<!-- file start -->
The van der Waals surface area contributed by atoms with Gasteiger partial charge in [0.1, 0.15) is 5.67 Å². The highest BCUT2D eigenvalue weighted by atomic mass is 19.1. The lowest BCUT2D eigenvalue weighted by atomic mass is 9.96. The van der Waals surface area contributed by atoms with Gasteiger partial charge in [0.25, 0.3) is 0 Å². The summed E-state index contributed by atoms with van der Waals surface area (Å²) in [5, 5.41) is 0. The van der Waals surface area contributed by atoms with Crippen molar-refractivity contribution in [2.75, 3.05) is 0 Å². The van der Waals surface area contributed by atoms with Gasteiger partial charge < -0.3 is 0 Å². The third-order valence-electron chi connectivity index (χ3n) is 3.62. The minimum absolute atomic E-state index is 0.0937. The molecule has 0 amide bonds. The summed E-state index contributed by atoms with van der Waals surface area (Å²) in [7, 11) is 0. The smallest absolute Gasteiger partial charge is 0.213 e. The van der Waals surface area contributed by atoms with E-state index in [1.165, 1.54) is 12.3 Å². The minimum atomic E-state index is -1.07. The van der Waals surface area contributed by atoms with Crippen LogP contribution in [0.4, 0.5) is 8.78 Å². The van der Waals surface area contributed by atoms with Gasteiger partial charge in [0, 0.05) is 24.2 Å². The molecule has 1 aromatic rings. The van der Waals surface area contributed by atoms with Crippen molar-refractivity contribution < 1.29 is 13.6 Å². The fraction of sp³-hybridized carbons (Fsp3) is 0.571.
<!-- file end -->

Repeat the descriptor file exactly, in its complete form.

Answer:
The van der Waals surface area contributed by atoms with Gasteiger partial charge in [0.1, 0.15) is 5.67 Å². The highest BCUT2D eigenvalue weighted by atomic mass is 19.1. The lowest BCUT2D eigenvalue weighted by atomic mass is 9.96. The van der Waals surface area contributed by atoms with Gasteiger partial charge in [0.25, 0.3) is 0 Å². The summed E-state index contributed by atoms with van der Waals surface area (Å²) in [5, 5.41) is 0. The van der Waals surface area contributed by atoms with Crippen molar-refractivity contribution in [2.75, 3.05) is 0 Å². The van der Waals surface area contributed by atoms with Gasteiger partial charge < -0.3 is 0 Å². The third-order valence-electron chi connectivity index (χ3n) is 3.62. The minimum absolute atomic E-state index is 0.0937. The molecule has 0 amide bonds. The summed E-state index contributed by atoms with van der Waals surface area (Å²) in [7, 11) is 0. The smallest absolute Gasteiger partial charge is 0.213 e. The van der Waals surface area contributed by atoms with E-state index in [1.165, 1.54) is 12.3 Å². The minimum atomic E-state index is -1.07. The van der Waals surface area contributed by atoms with Crippen LogP contribution in [0.4, 0.5) is 8.78 Å². The van der Waals surface area contributed by atoms with Gasteiger partial charge in [0, 0.05) is 24.2 Å². The molecule has 1 aromatic rings. The van der Waals surface area contributed by atoms with Crippen molar-refractivity contribution < 1.29 is 13.6 Å². The fraction of sp³-hybridized carbons (Fsp3) is 0.571.